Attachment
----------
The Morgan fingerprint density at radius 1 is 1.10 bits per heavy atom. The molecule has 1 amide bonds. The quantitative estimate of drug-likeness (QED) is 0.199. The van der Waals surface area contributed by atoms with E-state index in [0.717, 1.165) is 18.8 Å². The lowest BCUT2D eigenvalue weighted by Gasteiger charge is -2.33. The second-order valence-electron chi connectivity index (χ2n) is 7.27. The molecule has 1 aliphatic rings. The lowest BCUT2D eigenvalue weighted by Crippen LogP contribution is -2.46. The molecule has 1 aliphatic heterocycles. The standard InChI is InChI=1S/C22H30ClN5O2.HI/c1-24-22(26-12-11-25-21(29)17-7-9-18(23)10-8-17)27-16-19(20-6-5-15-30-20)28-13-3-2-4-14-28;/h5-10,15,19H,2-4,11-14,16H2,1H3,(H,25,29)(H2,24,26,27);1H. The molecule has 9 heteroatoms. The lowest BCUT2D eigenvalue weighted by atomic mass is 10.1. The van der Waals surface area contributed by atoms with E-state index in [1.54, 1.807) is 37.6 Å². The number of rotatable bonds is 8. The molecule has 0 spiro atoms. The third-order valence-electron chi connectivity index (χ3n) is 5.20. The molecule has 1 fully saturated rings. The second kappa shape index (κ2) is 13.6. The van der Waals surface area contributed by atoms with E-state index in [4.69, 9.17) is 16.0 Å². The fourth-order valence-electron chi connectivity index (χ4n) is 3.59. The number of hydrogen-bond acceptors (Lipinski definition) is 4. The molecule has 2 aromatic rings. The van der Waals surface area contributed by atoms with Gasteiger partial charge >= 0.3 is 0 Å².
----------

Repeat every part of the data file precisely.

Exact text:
The Morgan fingerprint density at radius 1 is 1.10 bits per heavy atom. The molecule has 1 amide bonds. The quantitative estimate of drug-likeness (QED) is 0.199. The van der Waals surface area contributed by atoms with E-state index in [0.717, 1.165) is 18.8 Å². The lowest BCUT2D eigenvalue weighted by Gasteiger charge is -2.33. The second-order valence-electron chi connectivity index (χ2n) is 7.27. The molecule has 1 aliphatic rings. The lowest BCUT2D eigenvalue weighted by Crippen LogP contribution is -2.46. The molecule has 1 aliphatic heterocycles. The standard InChI is InChI=1S/C22H30ClN5O2.HI/c1-24-22(26-12-11-25-21(29)17-7-9-18(23)10-8-17)27-16-19(20-6-5-15-30-20)28-13-3-2-4-14-28;/h5-10,15,19H,2-4,11-14,16H2,1H3,(H,25,29)(H2,24,26,27);1H. The molecule has 9 heteroatoms. The lowest BCUT2D eigenvalue weighted by atomic mass is 10.1. The van der Waals surface area contributed by atoms with E-state index in [1.54, 1.807) is 37.6 Å². The number of rotatable bonds is 8. The molecule has 0 spiro atoms. The third-order valence-electron chi connectivity index (χ3n) is 5.20. The molecule has 1 fully saturated rings. The second kappa shape index (κ2) is 13.6. The van der Waals surface area contributed by atoms with E-state index in [4.69, 9.17) is 16.0 Å². The fourth-order valence-electron chi connectivity index (χ4n) is 3.59. The number of hydrogen-bond acceptors (Lipinski definition) is 4. The molecule has 2 aromatic rings. The van der Waals surface area contributed by atoms with Gasteiger partial charge >= 0.3 is 0 Å².